# fmap and "flat map" in Haskell

All this time, when any Haskell lecture spoke of "flat map", usually in relation to Monads, I thought it was called "flat" for a reason, i.e. it flattens out the container. So

``````[[1,2],[3,4]]
``````

would be processed just as if it were

``````[1,2,3,4]
``````

But now I discover that fmap and map are basically the same thing, the only difference being the application of one for functors and the other for just lists. And that was only done, in the end, to avoid confusing error messages when using map.

Is that true? And if so why did `f` in fmap come to mean "flat", why not "functor map"?

• The `f` in `fmap` doesn't mean `flat`. The equivalent of `flatMap` in Haskell is `(>>=)`. The `map` function for lists was defined first so another name was needed for the more general `fmap` function.
– Lee
Oct 13, 2016 at 15:39
• Rather, `fmap` is the generalization of `map` to other functors besides the list functor. Whoever told you that `fmap` was short for `flat map` was mistaken. Oct 13, 2016 at 15:42
• Are you sure that the lecture you allude to was referring to `fmap` when saying "flat map"? It'd make more sense if it had been referring to `concatMap` (aka `>>=`), which is often called `flatMap` in other languages and behaves in the way you expected. Oct 13, 2016 at 15:43
• @trans `[1,2,3] >>= \x -> [x,x]` Oct 13, 2016 at 15:50
• The flattening is performed last, not first. In `[[1,2],[3,4]] >>= \x -> [x]` we take every element of the list and bind it to `x` (hence `x=[1,2]` and `x=[3,4]`), then we apply the function `\x->[x]` to each `x`, obtaining the result list `[ [[1,2]], [[3,4]] ]`. Finally, we flatten the last list to the result: `[[1,2],[3,4]]`.
– chi
Oct 13, 2016 at 16:16

And if so, why did `f` in `fmap` come to mean “flat”, why not “functor map”?

Your intuition is right: the `f` in `fmap` does stand for “functor map”, not “flat map” at all. In fact, in newer, similar languages, such as PureScript, the name is just `map`. The Haskell `map` was defined first for lists, though, so coming up with a new name was difficult. Using the F from Functor was an easy, if not particularly creative, choice.

It is more likely that the lecturer was referring to the monadic bind function, `>>=`. Due to `x >>= f`’s equivalence to `join (fmap f x)`, bind is also sometimes called `flatMap` in other languages. It has the behavior you expect on lists, for example:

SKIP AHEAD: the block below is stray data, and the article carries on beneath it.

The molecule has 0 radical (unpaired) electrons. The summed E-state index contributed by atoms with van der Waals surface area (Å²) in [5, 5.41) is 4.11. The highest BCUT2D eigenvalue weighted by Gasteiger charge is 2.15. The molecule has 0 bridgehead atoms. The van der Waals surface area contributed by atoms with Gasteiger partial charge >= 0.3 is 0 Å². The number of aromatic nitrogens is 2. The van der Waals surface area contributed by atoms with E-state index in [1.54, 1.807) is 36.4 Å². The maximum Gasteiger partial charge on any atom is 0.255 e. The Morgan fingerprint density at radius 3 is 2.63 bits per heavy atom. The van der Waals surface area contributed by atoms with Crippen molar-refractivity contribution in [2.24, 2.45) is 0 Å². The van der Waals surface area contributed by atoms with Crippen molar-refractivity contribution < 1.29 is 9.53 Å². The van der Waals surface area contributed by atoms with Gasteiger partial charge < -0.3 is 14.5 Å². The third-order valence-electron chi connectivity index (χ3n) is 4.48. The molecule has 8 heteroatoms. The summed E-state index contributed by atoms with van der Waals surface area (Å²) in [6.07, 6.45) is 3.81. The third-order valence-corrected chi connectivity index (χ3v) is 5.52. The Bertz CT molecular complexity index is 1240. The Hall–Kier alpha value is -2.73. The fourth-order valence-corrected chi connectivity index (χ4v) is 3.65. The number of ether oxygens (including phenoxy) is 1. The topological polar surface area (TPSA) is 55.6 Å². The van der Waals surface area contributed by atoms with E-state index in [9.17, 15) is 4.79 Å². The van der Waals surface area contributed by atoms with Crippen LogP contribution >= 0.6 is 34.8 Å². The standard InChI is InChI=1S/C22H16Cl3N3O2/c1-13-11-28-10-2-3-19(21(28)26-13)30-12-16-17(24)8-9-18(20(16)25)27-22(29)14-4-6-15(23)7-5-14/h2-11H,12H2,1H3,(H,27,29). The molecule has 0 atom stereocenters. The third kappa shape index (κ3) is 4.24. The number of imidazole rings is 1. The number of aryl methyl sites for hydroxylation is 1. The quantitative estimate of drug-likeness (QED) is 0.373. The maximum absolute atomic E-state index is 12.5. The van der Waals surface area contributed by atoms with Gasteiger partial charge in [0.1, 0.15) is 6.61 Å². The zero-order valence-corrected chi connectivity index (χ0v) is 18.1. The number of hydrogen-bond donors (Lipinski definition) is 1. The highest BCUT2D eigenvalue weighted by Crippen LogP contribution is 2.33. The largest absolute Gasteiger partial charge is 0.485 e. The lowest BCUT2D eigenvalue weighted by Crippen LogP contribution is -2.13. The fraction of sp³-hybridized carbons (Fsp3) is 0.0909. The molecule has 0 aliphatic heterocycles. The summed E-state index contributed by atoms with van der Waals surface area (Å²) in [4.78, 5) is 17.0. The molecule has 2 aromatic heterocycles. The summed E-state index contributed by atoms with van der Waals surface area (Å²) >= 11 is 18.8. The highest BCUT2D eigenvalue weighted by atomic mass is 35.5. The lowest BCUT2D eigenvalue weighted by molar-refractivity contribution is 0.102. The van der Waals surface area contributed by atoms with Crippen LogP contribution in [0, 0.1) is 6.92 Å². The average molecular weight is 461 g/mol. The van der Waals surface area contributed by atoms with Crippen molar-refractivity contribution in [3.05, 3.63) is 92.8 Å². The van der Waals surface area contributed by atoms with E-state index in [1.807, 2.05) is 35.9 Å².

``````> [1,2,3] >>= \x -> [x,x]
[1,1,2,2,3,3]
``````

It’s important to keep in mind, though, that this “flat map” does not recursively flatten to an arbitrary depth. In fact, writing such a function isn’t really possible in Haskell without some complicated typeclass trickery. Try it yourself: what would the type signature for a `flatten` function look like, even one that operates directly on lists?

``````flatten :: ??? -> [a]
``````

The `>>=` function is very simple in comparison: it is like `fmap`, but every output element must be wrapped in the functor, and `>>=` shallowly “flattens” the results into a single wrapper. This operation is the essence of what a monad is, which is why the `>>=` function lives in the `Monad` typeclass, but `fmap` is in `Functor`.

This answer is taken from some of the comments on the original question, so I have marked it community wiki. Edits and improvements are welcome.

• It's not just numbers though, even a list when there are different depths, `[[[1,2]],[3],[4]] >>= \x -> x` only produces `:: (Num [t], Num t) => [[t]]`, not `[[1,2],3,4]`. Oct 13, 2016 at 16:49
• @trans Note that `[[[1,2]],[3],[4]]` is not a valid Haskell value. It does not have a type—it is neither `Num t => [[t]]` nor `Num t => [[[t]]]` because the depth is not consistent. Oct 13, 2016 at 17:01
• The reason you get that type is because of the way `Num` works, so it infers a type of `Num t => [[t]]` where it expects `[1, 2]` to have a `Num` instance. Of course, it does not. Try with non-numbers to get clearer results. Oct 13, 2016 at 17:02
• "Writing such a function isn't really possible in Haskell without some complicated typeclass trickery" - I disagree. `data Nested f a = Flat a | Nested (f (Nested f a)) deriving Foldable` is a pretty simple type for arbitrarily nested `Foldable`s Oct 13, 2016 at 17:56
• @BenjaminHodgson I meant using only the built-in `[]` type. It’s obviously pretty easy if you use your own wrapper. Oct 13, 2016 at 18:12

Here are some explicit equivalent examples of how to do `flatMap` in Haskell.

``````Prelude> map (replicate 3) [1..4]
[[1,1,1],[2,2,2],[3,3,3],[4,4,4]]
Prelude> fmap (replicate 3) [1..4]
[[1,1,1],[2,2,2],[3,3,3],[4,4,4]]
Prelude> concat [[1,2],[3,4]]
[1,2,3,4]
Prelude> concat (map (replicate 3) [1..4])
[1,1,1,2,2,2,3,3,3,4,4,4]
Prelude> concat \$ map (replicate 3) [1..4]
[1,1,1,2,2,2,3,3,3,4,4,4]
Prelude> concatMap (replicate 3) [1..4]
[1,1,1,2,2,2,3,3,3,4,4,4]
Prelude> replicate 3 `concatMap` [1..4]
[1,1,1,2,2,2,3,3,3,4,4,4]
Prelude> [1..4] >>= replicate 3
[1,1,1,2,2,2,3,3,3,4,4,4]
``````

It should be clear that `flatMap` is map first and then flat, you flatten the output of the map, as opposed to flattening the input list you are about to process (this isn't `flatMap`, this has no name, it is just a flat and then map).